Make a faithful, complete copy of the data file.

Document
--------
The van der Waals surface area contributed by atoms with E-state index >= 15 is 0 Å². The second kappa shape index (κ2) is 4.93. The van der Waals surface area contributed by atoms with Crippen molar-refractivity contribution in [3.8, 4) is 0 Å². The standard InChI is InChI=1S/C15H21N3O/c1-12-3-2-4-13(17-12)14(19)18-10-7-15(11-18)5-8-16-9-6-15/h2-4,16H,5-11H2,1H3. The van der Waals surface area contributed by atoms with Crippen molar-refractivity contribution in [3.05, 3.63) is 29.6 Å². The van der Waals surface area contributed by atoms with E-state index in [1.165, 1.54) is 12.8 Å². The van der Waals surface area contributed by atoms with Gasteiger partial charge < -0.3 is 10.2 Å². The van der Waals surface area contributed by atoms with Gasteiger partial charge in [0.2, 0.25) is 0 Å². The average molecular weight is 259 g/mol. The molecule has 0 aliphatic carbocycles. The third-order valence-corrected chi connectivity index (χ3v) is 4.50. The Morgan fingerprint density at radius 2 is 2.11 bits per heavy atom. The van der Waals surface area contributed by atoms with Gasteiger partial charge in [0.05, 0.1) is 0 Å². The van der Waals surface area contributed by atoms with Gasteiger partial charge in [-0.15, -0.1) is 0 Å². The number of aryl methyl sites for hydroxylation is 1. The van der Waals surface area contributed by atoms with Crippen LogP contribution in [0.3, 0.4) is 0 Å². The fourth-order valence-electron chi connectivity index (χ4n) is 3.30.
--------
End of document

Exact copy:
The van der Waals surface area contributed by atoms with E-state index >= 15 is 0 Å². The second kappa shape index (κ2) is 4.93. The van der Waals surface area contributed by atoms with Crippen molar-refractivity contribution in [3.8, 4) is 0 Å². The standard InChI is InChI=1S/C15H21N3O/c1-12-3-2-4-13(17-12)14(19)18-10-7-15(11-18)5-8-16-9-6-15/h2-4,16H,5-11H2,1H3. The van der Waals surface area contributed by atoms with Crippen molar-refractivity contribution in [3.05, 3.63) is 29.6 Å². The van der Waals surface area contributed by atoms with E-state index in [1.165, 1.54) is 12.8 Å². The van der Waals surface area contributed by atoms with Gasteiger partial charge < -0.3 is 10.2 Å². The van der Waals surface area contributed by atoms with Gasteiger partial charge in [0.2, 0.25) is 0 Å². The average molecular weight is 259 g/mol. The molecule has 0 aliphatic carbocycles. The third-order valence-corrected chi connectivity index (χ3v) is 4.50. The Morgan fingerprint density at radius 2 is 2.11 bits per heavy atom. The van der Waals surface area contributed by atoms with Gasteiger partial charge in [0.05, 0.1) is 0 Å². The van der Waals surface area contributed by atoms with Gasteiger partial charge in [-0.15, -0.1) is 0 Å². The number of aryl methyl sites for hydroxylation is 1. The van der Waals surface area contributed by atoms with Crippen LogP contribution in [0.3, 0.4) is 0 Å². The fourth-order valence-electron chi connectivity index (χ4n) is 3.30.